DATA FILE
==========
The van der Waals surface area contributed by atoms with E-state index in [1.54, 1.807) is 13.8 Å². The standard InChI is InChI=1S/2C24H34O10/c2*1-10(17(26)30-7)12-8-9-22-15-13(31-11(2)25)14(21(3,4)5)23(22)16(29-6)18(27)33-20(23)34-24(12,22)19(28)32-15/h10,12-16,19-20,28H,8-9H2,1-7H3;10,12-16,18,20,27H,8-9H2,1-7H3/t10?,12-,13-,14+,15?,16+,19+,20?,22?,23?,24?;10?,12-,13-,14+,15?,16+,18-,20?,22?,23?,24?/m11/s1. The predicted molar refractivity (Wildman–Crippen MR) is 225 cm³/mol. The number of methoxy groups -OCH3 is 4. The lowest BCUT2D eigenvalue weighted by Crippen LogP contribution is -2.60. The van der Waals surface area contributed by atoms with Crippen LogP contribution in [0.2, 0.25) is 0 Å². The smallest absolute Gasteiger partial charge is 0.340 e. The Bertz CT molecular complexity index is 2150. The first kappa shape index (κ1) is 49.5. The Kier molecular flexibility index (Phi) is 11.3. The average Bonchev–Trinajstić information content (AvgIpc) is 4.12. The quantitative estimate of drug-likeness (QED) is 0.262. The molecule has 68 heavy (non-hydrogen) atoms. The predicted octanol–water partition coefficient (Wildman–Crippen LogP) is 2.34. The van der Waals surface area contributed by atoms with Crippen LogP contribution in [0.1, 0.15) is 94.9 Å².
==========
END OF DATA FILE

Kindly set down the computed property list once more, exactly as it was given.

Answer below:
The van der Waals surface area contributed by atoms with E-state index in [1.54, 1.807) is 13.8 Å². The standard InChI is InChI=1S/2C24H34O10/c2*1-10(17(26)30-7)12-8-9-22-15-13(31-11(2)25)14(21(3,4)5)23(22)16(29-6)18(27)33-20(23)34-24(12,22)19(28)32-15/h10,12-16,19-20,28H,8-9H2,1-7H3;10,12-16,18,20,27H,8-9H2,1-7H3/t10?,12-,13-,14+,15?,16+,19+,20?,22?,23?,24?;10?,12-,13-,14+,15?,16+,18-,20?,22?,23?,24?/m11/s1. The predicted molar refractivity (Wildman–Crippen MR) is 225 cm³/mol. The number of methoxy groups -OCH3 is 4. The lowest BCUT2D eigenvalue weighted by Crippen LogP contribution is -2.60. The van der Waals surface area contributed by atoms with Crippen LogP contribution in [0.2, 0.25) is 0 Å². The smallest absolute Gasteiger partial charge is 0.340 e. The Bertz CT molecular complexity index is 2150. The first kappa shape index (κ1) is 49.5. The Kier molecular flexibility index (Phi) is 11.3. The average Bonchev–Trinajstić information content (AvgIpc) is 4.12. The quantitative estimate of drug-likeness (QED) is 0.262. The molecule has 68 heavy (non-hydrogen) atoms. The predicted octanol–water partition coefficient (Wildman–Crippen LogP) is 2.34. The van der Waals surface area contributed by atoms with Crippen LogP contribution in [0.1, 0.15) is 94.9 Å².